Do you like auditing your database, or can you think of about a million other things you’d rather do? Unfortunately, auditing is incredibly important. As with tax audits, it is important to audit databases to ensure they are following all the rules, but they are also important for troubleshooting and security.
There are several ways to audit SQL Server. There is manual auditing, which is going through your database “by hand,” and obviously takes a long time and is quite inefficient. SQL Server also provides programs to help you audit your systems. Different administrators will have different opinions about best practices and which tools to use, and each one will be perfected for certain systems and certain users.
Today, though, I would like to talk about Apex SQL Audit. It is an auditing tool that acts like “track changes” in a word processing document. It will log what has changed on the database, who made the changes, and what effects these changes have had (i.e. what objects were affected down the line). All this information is logged, and can be easily viewed or printed for easy access.
One of the best features of Apex is that it is so customizable (and easy to use!). First, start Apex. Then you can connect to the database you would like to monitor.
Once you select your database, you can select which table you want to audit.
You can customize right down to the field you’d like to audit, and then select which types of actions you’d like tracked – insert, delete, or update. Repeat these steps for every database you want monitored.
To create the logs, choose “Create triggers” in the menu. The script written here will be what logs each insert, delete, and update function. Press F5 to execute. All this tracking information will be stored in AUDIT_LOG_DATA and AUDIT_LOG_TRANSACTIONS tables. View these tables using ApexSQL Audit reports.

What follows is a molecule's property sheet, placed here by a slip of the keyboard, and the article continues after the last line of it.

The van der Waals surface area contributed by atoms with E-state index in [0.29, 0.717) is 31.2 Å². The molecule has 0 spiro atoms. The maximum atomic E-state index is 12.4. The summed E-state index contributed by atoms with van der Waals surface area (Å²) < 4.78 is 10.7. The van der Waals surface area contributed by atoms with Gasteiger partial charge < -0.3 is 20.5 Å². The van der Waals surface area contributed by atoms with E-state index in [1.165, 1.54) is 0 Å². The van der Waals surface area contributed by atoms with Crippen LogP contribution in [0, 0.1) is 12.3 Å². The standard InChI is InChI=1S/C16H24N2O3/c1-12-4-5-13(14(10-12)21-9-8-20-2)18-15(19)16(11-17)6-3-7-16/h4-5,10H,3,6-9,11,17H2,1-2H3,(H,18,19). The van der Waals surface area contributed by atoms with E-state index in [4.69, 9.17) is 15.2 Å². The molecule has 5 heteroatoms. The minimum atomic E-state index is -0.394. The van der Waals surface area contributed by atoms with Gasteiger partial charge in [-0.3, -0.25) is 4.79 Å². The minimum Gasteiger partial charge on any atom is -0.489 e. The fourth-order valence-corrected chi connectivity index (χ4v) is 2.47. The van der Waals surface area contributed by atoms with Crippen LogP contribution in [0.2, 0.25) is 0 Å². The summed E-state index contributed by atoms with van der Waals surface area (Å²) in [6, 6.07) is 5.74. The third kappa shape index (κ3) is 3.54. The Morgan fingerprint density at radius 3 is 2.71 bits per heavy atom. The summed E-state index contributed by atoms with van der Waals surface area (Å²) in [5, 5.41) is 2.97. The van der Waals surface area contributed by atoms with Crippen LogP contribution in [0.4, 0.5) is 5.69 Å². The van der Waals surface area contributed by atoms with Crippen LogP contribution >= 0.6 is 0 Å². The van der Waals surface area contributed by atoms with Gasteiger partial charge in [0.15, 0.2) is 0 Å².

These transaction logs can be extremely detailed – especially on very busy servers, where every move it traced. Reading them can be overwhelming, to say the least. Apex has tried to make things easier for the average DBA, though.
You can read these tracking logs in Apex, and it will display data and objects that affect your server – even things that were happening on your server before you installed Apex!
To read these logs, open Apex, and connect to that database you want to audit.
Go to the Transaction Logs tab, and add the logs you want to read.
To narrow down what results you want to see, you can use the Filter tab to choose time, operation type, name, users, and more.
Click Open, and you can see the results in a grid (as shown below). You can export these results to CSV, HTML, XML or SQL files and save on the hard disk.
One of the advantages is that since there are no triggers here, there are no other processes that will affect SQL Server performance. Using this method is also how to view history from your database that occurred before Apex was installed. This type of tracking does require storage space for the data sources, as the database must be fully running, and the transaction logs must exist (things not stored in the transactions logs will not be recoverable).
Apex can also replace SQL Server Profiler and SQL Server Traces – which are much more complex and error-prone – with its ApexSQL Comply. It can do fault tolerant auditing, centralized reporting, and “who saw what” information in an easy-to-use interface. The tracking settings can be altered by the user, or the default options will provide solutions to the most common auditing problems.
To get started: open ApexSQL Comply, and selected Database Filter Settings to choose which database you’d like to audit. You can select which tracking you’re like in Operation Types – DML, DDL, queries executed, execute statements, and more. To get started, click Start Auditing.
After this, every action will be stored in the central repository database (ApexSQLCrd). You can view the audit and create a report (or view the standard default report) using a wizard.
You can see how easy it is to use ApexSQL Comply. You can easily set audits, including the type and time, and create customized reports. Remote users can easily access the reports through the user interface (available online, as well), and security concerns are all taken care of by the program.
Reference: Pinal Dave (http://blog.sqlauthority.com)